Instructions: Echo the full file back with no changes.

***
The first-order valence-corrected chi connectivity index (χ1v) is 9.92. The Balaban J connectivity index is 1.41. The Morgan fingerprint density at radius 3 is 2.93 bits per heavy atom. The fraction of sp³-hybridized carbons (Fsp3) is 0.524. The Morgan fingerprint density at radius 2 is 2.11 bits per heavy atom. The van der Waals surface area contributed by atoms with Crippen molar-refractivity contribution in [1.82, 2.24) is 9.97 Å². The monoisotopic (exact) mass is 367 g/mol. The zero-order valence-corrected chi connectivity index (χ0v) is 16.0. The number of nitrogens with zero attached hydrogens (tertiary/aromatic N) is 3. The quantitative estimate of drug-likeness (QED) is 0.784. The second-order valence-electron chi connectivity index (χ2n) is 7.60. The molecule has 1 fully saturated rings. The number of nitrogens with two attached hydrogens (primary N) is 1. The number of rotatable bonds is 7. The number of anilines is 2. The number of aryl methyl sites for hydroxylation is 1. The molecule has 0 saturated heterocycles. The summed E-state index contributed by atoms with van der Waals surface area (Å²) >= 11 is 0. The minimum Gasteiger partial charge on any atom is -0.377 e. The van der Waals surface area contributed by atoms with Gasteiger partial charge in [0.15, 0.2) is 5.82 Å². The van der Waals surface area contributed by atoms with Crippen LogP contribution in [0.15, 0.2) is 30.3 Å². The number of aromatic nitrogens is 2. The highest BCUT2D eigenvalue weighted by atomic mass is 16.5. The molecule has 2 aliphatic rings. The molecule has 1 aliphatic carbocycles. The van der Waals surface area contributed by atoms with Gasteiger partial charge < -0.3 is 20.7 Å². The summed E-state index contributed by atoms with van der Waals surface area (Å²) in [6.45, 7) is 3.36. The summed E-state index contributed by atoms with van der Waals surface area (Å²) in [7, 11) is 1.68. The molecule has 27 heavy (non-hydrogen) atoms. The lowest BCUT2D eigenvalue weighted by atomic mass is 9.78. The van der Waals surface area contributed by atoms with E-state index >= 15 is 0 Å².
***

The first-order valence-corrected chi connectivity index (χ1v) is 9.92. The Balaban J connectivity index is 1.41. The Morgan fingerprint density at radius 3 is 2.93 bits per heavy atom. The fraction of sp³-hybridized carbons (Fsp3) is 0.524. The Morgan fingerprint density at radius 2 is 2.11 bits per heavy atom. The van der Waals surface area contributed by atoms with Crippen molar-refractivity contribution in [1.82, 2.24) is 9.97 Å². The monoisotopic (exact) mass is 367 g/mol. The zero-order valence-corrected chi connectivity index (χ0v) is 16.0. The number of nitrogens with zero attached hydrogens (tertiary/aromatic N) is 3. The quantitative estimate of drug-likeness (QED) is 0.784. The second-order valence-electron chi connectivity index (χ2n) is 7.60. The molecule has 1 fully saturated rings. The number of nitrogens with two attached hydrogens (primary N) is 1. The number of rotatable bonds is 7. The number of anilines is 2. The number of aryl methyl sites for hydroxylation is 1. The molecule has 0 saturated heterocycles. The summed E-state index contributed by atoms with van der Waals surface area (Å²) >= 11 is 0. The minimum Gasteiger partial charge on any atom is -0.377 e. The van der Waals surface area contributed by atoms with Gasteiger partial charge in [0.15, 0.2) is 5.82 Å². The van der Waals surface area contributed by atoms with Crippen LogP contribution in [0.15, 0.2) is 30.3 Å². The number of aromatic nitrogens is 2. The highest BCUT2D eigenvalue weighted by atomic mass is 16.5. The molecule has 2 aliphatic rings. The molecule has 1 aliphatic carbocycles. The van der Waals surface area contributed by atoms with Gasteiger partial charge < -0.3 is 20.7 Å². The summed E-state index contributed by atoms with van der Waals surface area (Å²) in [6.45, 7) is 3.36. The summed E-state index contributed by atoms with van der Waals surface area (Å²) in [7, 11) is 1.68. The molecule has 27 heavy (non-hydrogen) atoms. The lowest BCUT2D eigenvalue weighted by atomic mass is 9.78. The van der Waals surface area contributed by atoms with E-state index >= 15 is 0 Å².